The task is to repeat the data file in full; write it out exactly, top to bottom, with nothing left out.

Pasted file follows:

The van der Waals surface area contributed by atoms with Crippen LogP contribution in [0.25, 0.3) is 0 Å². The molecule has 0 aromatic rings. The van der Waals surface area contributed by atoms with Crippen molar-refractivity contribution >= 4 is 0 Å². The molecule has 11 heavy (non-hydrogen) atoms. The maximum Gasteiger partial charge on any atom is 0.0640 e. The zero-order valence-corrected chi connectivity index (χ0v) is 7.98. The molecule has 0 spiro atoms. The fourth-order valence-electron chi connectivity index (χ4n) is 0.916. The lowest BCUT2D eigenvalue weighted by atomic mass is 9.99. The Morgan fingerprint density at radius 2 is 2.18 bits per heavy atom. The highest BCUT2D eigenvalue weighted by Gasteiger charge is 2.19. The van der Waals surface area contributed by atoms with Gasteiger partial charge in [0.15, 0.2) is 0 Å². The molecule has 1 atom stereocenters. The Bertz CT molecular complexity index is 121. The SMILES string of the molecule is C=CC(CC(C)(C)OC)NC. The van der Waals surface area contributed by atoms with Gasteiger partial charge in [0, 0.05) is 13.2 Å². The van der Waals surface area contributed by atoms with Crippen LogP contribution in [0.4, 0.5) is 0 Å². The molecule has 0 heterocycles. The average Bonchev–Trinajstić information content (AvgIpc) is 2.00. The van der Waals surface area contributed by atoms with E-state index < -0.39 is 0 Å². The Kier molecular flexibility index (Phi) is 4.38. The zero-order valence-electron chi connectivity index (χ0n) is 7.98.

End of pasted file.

The van der Waals surface area contributed by atoms with Crippen LogP contribution in [0.25, 0.3) is 0 Å². The molecule has 0 aromatic rings. The van der Waals surface area contributed by atoms with Crippen molar-refractivity contribution >= 4 is 0 Å². The molecule has 11 heavy (non-hydrogen) atoms. The maximum Gasteiger partial charge on any atom is 0.0640 e. The zero-order valence-corrected chi connectivity index (χ0v) is 7.98. The molecule has 0 spiro atoms. The fourth-order valence-electron chi connectivity index (χ4n) is 0.916. The lowest BCUT2D eigenvalue weighted by atomic mass is 9.99. The Morgan fingerprint density at radius 2 is 2.18 bits per heavy atom. The highest BCUT2D eigenvalue weighted by Gasteiger charge is 2.19. The van der Waals surface area contributed by atoms with Gasteiger partial charge in [0.15, 0.2) is 0 Å². The molecule has 1 atom stereocenters. The Bertz CT molecular complexity index is 121. The SMILES string of the molecule is C=CC(CC(C)(C)OC)NC. The van der Waals surface area contributed by atoms with Gasteiger partial charge in [0, 0.05) is 13.2 Å². The van der Waals surface area contributed by atoms with Crippen LogP contribution in [0.4, 0.5) is 0 Å². The molecule has 0 heterocycles. The average Bonchev–Trinajstić information content (AvgIpc) is 2.00. The van der Waals surface area contributed by atoms with E-state index < -0.39 is 0 Å². The Kier molecular flexibility index (Phi) is 4.38. The zero-order valence-electron chi connectivity index (χ0n) is 7.98.